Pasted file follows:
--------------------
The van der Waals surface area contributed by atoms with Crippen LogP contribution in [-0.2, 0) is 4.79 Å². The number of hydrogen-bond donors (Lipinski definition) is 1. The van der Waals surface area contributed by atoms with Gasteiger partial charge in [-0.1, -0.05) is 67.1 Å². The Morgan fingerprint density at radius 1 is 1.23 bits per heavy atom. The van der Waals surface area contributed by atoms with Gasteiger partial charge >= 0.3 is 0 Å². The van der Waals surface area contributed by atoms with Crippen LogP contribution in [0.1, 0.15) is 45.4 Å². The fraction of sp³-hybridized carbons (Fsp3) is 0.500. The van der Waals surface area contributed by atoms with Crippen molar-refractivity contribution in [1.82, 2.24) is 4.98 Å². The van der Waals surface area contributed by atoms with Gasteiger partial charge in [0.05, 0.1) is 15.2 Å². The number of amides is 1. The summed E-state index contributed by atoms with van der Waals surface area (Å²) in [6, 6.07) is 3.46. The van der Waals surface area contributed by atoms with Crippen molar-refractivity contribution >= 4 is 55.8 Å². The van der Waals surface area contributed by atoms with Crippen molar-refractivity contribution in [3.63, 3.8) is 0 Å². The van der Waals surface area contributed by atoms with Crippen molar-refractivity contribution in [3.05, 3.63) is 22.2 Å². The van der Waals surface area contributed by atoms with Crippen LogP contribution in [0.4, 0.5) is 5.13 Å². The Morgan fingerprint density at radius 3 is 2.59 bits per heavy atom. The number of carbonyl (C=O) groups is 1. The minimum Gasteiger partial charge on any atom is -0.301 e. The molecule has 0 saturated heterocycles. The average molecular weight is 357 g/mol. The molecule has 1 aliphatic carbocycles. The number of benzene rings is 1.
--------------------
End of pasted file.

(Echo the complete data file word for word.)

The van der Waals surface area contributed by atoms with Crippen LogP contribution in [-0.2, 0) is 4.79 Å². The number of hydrogen-bond donors (Lipinski definition) is 1. The van der Waals surface area contributed by atoms with Gasteiger partial charge in [-0.1, -0.05) is 67.1 Å². The Morgan fingerprint density at radius 1 is 1.23 bits per heavy atom. The van der Waals surface area contributed by atoms with Gasteiger partial charge >= 0.3 is 0 Å². The van der Waals surface area contributed by atoms with Crippen LogP contribution in [0.1, 0.15) is 45.4 Å². The fraction of sp³-hybridized carbons (Fsp3) is 0.500. The van der Waals surface area contributed by atoms with Crippen molar-refractivity contribution in [1.82, 2.24) is 4.98 Å². The van der Waals surface area contributed by atoms with Gasteiger partial charge in [0.05, 0.1) is 15.2 Å². The number of amides is 1. The summed E-state index contributed by atoms with van der Waals surface area (Å²) in [6, 6.07) is 3.46. The van der Waals surface area contributed by atoms with Crippen molar-refractivity contribution >= 4 is 55.8 Å². The van der Waals surface area contributed by atoms with Crippen molar-refractivity contribution in [3.63, 3.8) is 0 Å². The van der Waals surface area contributed by atoms with Crippen molar-refractivity contribution in [3.05, 3.63) is 22.2 Å². The van der Waals surface area contributed by atoms with Crippen LogP contribution in [0.4, 0.5) is 5.13 Å². The Morgan fingerprint density at radius 3 is 2.59 bits per heavy atom. The number of carbonyl (C=O) groups is 1. The minimum Gasteiger partial charge on any atom is -0.301 e. The molecule has 0 saturated heterocycles. The average molecular weight is 357 g/mol. The molecule has 1 aliphatic carbocycles. The number of benzene rings is 1.